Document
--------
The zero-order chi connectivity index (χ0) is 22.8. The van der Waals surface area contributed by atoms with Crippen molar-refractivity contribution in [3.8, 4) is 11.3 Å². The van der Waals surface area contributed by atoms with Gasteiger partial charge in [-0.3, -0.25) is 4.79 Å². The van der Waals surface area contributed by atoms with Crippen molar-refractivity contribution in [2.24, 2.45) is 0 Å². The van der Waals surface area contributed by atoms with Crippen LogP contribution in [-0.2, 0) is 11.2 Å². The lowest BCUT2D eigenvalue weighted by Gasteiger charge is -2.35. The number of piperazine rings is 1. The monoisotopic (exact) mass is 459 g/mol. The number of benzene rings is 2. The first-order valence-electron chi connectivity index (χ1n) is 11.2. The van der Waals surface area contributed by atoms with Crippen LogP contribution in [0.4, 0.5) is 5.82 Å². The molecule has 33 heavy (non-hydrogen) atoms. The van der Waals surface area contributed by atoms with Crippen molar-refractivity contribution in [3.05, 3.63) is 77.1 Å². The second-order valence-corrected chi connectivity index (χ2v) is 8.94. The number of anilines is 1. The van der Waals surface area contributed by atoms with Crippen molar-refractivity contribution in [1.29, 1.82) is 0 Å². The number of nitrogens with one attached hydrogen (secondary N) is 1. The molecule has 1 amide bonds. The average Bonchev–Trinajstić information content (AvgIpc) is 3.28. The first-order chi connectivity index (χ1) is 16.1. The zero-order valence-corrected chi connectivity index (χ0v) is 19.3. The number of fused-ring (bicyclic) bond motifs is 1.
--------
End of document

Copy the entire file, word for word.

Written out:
The zero-order chi connectivity index (χ0) is 22.8. The van der Waals surface area contributed by atoms with Crippen molar-refractivity contribution in [3.8, 4) is 11.3 Å². The van der Waals surface area contributed by atoms with Gasteiger partial charge in [-0.3, -0.25) is 4.79 Å². The van der Waals surface area contributed by atoms with Crippen molar-refractivity contribution in [2.24, 2.45) is 0 Å². The van der Waals surface area contributed by atoms with Crippen LogP contribution in [-0.2, 0) is 11.2 Å². The lowest BCUT2D eigenvalue weighted by Gasteiger charge is -2.35. The number of piperazine rings is 1. The monoisotopic (exact) mass is 459 g/mol. The number of benzene rings is 2. The first-order valence-electron chi connectivity index (χ1n) is 11.2. The van der Waals surface area contributed by atoms with Crippen LogP contribution in [0.4, 0.5) is 5.82 Å². The molecule has 33 heavy (non-hydrogen) atoms. The van der Waals surface area contributed by atoms with Crippen molar-refractivity contribution in [3.05, 3.63) is 77.1 Å². The second-order valence-corrected chi connectivity index (χ2v) is 8.94. The number of anilines is 1. The van der Waals surface area contributed by atoms with Crippen molar-refractivity contribution in [1.29, 1.82) is 0 Å². The number of nitrogens with one attached hydrogen (secondary N) is 1. The molecule has 1 amide bonds. The average Bonchev–Trinajstić information content (AvgIpc) is 3.28. The first-order chi connectivity index (χ1) is 16.1. The zero-order valence-corrected chi connectivity index (χ0v) is 19.3. The number of fused-ring (bicyclic) bond motifs is 1.